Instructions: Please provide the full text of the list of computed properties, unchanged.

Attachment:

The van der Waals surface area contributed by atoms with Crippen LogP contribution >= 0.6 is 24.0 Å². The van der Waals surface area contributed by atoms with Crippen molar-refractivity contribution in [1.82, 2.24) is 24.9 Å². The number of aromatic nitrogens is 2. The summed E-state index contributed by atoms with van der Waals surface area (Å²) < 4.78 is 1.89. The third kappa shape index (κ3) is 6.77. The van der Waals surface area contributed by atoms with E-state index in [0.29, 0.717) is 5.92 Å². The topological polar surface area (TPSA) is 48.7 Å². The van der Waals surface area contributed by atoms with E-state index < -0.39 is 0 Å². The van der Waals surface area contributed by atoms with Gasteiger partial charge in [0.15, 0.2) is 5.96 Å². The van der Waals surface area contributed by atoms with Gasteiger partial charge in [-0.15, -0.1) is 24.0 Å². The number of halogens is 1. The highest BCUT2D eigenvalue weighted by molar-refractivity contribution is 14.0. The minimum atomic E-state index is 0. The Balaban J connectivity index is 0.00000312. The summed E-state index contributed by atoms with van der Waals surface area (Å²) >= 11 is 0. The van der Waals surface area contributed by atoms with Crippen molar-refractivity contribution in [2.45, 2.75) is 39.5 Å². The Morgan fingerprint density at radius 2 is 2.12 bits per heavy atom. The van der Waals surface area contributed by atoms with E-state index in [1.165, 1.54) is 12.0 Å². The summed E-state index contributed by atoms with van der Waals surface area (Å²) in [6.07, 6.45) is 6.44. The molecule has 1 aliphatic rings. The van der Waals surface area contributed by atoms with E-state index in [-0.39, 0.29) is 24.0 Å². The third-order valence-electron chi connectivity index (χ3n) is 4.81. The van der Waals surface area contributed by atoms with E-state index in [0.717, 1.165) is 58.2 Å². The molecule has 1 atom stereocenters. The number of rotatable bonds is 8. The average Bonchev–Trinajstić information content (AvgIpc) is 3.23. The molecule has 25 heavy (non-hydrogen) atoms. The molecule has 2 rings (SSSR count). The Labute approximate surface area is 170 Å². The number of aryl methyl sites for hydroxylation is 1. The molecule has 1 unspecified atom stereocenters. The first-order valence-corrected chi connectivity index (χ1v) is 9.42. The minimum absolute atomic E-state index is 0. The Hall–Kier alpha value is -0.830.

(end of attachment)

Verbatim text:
The van der Waals surface area contributed by atoms with Crippen LogP contribution >= 0.6 is 24.0 Å². The van der Waals surface area contributed by atoms with Crippen molar-refractivity contribution in [1.82, 2.24) is 24.9 Å². The number of aromatic nitrogens is 2. The summed E-state index contributed by atoms with van der Waals surface area (Å²) < 4.78 is 1.89. The third kappa shape index (κ3) is 6.77. The van der Waals surface area contributed by atoms with E-state index in [0.29, 0.717) is 5.92 Å². The topological polar surface area (TPSA) is 48.7 Å². The van der Waals surface area contributed by atoms with E-state index < -0.39 is 0 Å². The van der Waals surface area contributed by atoms with Gasteiger partial charge in [0.15, 0.2) is 5.96 Å². The van der Waals surface area contributed by atoms with Gasteiger partial charge in [-0.15, -0.1) is 24.0 Å². The number of halogens is 1. The highest BCUT2D eigenvalue weighted by molar-refractivity contribution is 14.0. The minimum atomic E-state index is 0. The Balaban J connectivity index is 0.00000312. The summed E-state index contributed by atoms with van der Waals surface area (Å²) >= 11 is 0. The van der Waals surface area contributed by atoms with Crippen molar-refractivity contribution in [2.45, 2.75) is 39.5 Å². The Morgan fingerprint density at radius 2 is 2.12 bits per heavy atom. The van der Waals surface area contributed by atoms with E-state index in [1.165, 1.54) is 12.0 Å². The summed E-state index contributed by atoms with van der Waals surface area (Å²) in [6.07, 6.45) is 6.44. The molecule has 1 aliphatic rings. The van der Waals surface area contributed by atoms with E-state index in [-0.39, 0.29) is 24.0 Å². The third-order valence-electron chi connectivity index (χ3n) is 4.81. The van der Waals surface area contributed by atoms with E-state index in [0.717, 1.165) is 58.2 Å². The molecule has 1 atom stereocenters. The number of rotatable bonds is 8. The average Bonchev–Trinajstić information content (AvgIpc) is 3.23. The molecule has 25 heavy (non-hydrogen) atoms. The molecule has 2 rings (SSSR count). The Labute approximate surface area is 170 Å². The number of aryl methyl sites for hydroxylation is 1. The molecule has 1 unspecified atom stereocenters. The first-order valence-corrected chi connectivity index (χ1v) is 9.42. The minimum absolute atomic E-state index is 0. The Hall–Kier alpha value is -0.830.